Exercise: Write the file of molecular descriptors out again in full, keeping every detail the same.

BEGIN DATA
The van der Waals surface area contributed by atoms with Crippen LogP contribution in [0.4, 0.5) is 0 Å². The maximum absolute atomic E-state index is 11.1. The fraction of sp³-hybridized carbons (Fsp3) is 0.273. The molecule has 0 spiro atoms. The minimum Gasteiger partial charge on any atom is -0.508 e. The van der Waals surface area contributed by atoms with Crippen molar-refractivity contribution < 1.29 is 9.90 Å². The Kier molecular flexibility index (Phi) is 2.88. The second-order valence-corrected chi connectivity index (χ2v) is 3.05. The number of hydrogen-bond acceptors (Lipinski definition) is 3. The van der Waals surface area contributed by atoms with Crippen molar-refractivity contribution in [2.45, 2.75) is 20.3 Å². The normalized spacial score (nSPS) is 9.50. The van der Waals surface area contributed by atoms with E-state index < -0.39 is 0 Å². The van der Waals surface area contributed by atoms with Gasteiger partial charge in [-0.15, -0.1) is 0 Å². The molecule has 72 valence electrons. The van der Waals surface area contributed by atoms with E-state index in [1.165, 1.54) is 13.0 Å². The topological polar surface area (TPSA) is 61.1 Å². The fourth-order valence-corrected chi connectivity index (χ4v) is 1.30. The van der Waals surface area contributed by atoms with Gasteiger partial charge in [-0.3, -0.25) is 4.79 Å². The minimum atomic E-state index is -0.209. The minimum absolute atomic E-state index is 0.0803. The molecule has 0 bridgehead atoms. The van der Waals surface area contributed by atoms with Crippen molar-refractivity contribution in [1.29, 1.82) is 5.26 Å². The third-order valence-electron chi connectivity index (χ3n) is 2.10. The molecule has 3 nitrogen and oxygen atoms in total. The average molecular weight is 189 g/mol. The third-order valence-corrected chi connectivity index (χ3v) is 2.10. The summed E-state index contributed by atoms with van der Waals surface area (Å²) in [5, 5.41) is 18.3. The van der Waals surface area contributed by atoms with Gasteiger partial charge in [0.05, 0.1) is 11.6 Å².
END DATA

The van der Waals surface area contributed by atoms with Crippen LogP contribution in [0.4, 0.5) is 0 Å². The maximum absolute atomic E-state index is 11.1. The fraction of sp³-hybridized carbons (Fsp3) is 0.273. The molecule has 0 spiro atoms. The minimum Gasteiger partial charge on any atom is -0.508 e. The van der Waals surface area contributed by atoms with Crippen molar-refractivity contribution < 1.29 is 9.90 Å². The Kier molecular flexibility index (Phi) is 2.88. The second-order valence-corrected chi connectivity index (χ2v) is 3.05. The number of hydrogen-bond acceptors (Lipinski definition) is 3. The van der Waals surface area contributed by atoms with Crippen molar-refractivity contribution in [2.45, 2.75) is 20.3 Å². The normalized spacial score (nSPS) is 9.50. The van der Waals surface area contributed by atoms with E-state index < -0.39 is 0 Å². The van der Waals surface area contributed by atoms with Gasteiger partial charge in [-0.15, -0.1) is 0 Å². The molecule has 72 valence electrons. The van der Waals surface area contributed by atoms with E-state index in [1.165, 1.54) is 13.0 Å². The topological polar surface area (TPSA) is 61.1 Å². The fourth-order valence-corrected chi connectivity index (χ4v) is 1.30. The van der Waals surface area contributed by atoms with Gasteiger partial charge in [-0.3, -0.25) is 4.79 Å². The minimum atomic E-state index is -0.209. The minimum absolute atomic E-state index is 0.0803. The molecule has 0 bridgehead atoms. The van der Waals surface area contributed by atoms with Crippen molar-refractivity contribution in [1.29, 1.82) is 5.26 Å². The third-order valence-electron chi connectivity index (χ3n) is 2.10. The molecule has 3 nitrogen and oxygen atoms in total. The average molecular weight is 189 g/mol. The third-order valence-corrected chi connectivity index (χ3v) is 2.10. The summed E-state index contributed by atoms with van der Waals surface area (Å²) in [5, 5.41) is 18.3. The van der Waals surface area contributed by atoms with Gasteiger partial charge in [0.05, 0.1) is 11.6 Å².